Monday, August 19, 2013

Russell Simmons' Harriet Tubman Parody?!

When I first heard the phrase "Harriet Tubman parody",  I was puzzled to say the least. After all the name Harriet Tubman and parody don't even belong in the same sentence. What is so funny about an African-American woman who escaped slavery then returned nine times to help over 300 slaves escape through the Underground Railroad? Harriet Tubman is an American hero, not the butt of some bizzare Def Comedy Jam joke. Tubman was known for her proficiency in the use of firearms, and often carried several on her freedom missions. I wonder if she would like being parodied, or made fun of?

Harriet Tubman by Squyer, NPG, c1885.jpg

Many of us have an inappropriate sense of humor, including me at times. But there is a fine line between being inappropriate, distasteful, insulting, and hurtful. Knowing this, I personally keep a lot of my crazy thoughts and ideas to myself, and I am a firm believer that some thing's that cross our minds should be between us and God. Not us, God, You Tube, and Twitter.

Russell Simmons says he was taken aback by the controversy over the Harriet Tubman parody video recently posted on his YouTube channel, which depicted the U.S. abolitionist having sex with her white slave master with the intent of filming the act and blackmailing him.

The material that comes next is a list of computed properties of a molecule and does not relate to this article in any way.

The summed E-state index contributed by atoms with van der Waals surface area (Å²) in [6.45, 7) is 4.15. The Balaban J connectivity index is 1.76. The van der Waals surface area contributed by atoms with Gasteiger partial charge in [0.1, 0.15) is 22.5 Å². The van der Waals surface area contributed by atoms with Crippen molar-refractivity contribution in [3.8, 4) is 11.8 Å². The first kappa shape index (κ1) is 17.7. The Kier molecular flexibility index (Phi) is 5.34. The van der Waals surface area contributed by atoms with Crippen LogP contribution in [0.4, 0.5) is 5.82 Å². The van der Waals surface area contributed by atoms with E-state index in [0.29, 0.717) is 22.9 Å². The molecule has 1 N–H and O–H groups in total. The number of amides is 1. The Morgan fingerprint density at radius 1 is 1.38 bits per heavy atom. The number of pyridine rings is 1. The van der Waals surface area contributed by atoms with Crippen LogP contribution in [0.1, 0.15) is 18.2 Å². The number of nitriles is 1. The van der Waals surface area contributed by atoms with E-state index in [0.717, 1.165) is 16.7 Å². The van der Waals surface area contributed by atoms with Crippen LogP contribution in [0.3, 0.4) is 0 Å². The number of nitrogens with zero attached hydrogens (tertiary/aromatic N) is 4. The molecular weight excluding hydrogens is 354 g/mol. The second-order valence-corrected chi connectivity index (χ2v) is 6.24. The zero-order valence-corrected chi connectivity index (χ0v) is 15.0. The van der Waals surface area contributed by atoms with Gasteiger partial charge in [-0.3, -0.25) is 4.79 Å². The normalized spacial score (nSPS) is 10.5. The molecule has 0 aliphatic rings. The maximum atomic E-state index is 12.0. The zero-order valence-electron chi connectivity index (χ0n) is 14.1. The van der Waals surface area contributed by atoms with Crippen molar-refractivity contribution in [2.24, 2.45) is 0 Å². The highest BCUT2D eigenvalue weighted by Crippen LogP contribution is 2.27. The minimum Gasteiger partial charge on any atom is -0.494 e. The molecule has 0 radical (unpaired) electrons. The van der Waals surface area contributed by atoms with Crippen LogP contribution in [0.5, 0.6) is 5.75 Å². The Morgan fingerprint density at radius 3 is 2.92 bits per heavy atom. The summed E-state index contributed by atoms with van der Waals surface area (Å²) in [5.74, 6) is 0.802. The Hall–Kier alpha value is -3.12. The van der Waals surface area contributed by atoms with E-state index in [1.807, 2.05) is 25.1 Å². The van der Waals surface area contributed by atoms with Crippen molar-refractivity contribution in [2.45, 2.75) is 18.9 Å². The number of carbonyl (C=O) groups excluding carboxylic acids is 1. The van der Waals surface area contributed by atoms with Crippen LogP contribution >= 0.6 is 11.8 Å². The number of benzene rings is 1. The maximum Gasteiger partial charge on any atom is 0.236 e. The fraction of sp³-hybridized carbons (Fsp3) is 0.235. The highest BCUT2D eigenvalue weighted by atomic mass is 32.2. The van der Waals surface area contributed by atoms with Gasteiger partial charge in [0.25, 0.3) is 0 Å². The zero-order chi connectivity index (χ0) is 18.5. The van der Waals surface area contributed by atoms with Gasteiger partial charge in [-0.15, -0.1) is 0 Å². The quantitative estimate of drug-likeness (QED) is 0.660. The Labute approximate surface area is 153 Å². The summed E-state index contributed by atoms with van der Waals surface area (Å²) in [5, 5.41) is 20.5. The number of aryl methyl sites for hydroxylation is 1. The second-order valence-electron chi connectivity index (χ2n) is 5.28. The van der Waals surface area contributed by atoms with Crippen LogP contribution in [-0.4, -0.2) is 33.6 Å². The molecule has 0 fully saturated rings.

In the interest of full disclosure, it is important that we understand the context of sexual relationships between slaves and their so called slave master. Black women who were Slaves never willingly had sex with the master. They were brutally raped, used, and abused. To apply the term, "have sex with" minimizes the the damage of this crime, and implies consent.

 Simmons told host Cynthia LuCiette in the YouTube entertainment show BRKDWN that the backlash from African-American women in particular "broke my heart."

"When I got the call and found out black women were so disgusted by it, it broke my heart," he says. "I’m sure I'm gonna piss off everybody again tomorrow. I got sh%t that's gonna piss people off. … But it's not likely it'll break my heart and make me react as quickly."

When he first saw the clip, he says, he saw a "vision of traditional comedy -- the oppressed taking advantage of the oppressor. That was what I saw, though it could have been executed better. … Although in the video, she seduces the slave master, it implies the previous rapes. So I just saw her taking advantage of the slave master, and I let it go."

Over 30 years in the content business, he says, he's never pulled a piece of content until now; he felt like this video was different because it crossed a line. He says it wasn't the outrage that led to his decision but the fact that his eyes were opened to how the video was being received.

African-American women "really educated me how hurtful it was," he adds. "Because I never considered rape. I just saw her seduce, take advantage of and turn the tables on the slave master. That's what I saw. It's really f---ing bad, and I’m really sorry I did it."

I wonder if his remorse is because of true sorrow or because he got caught.


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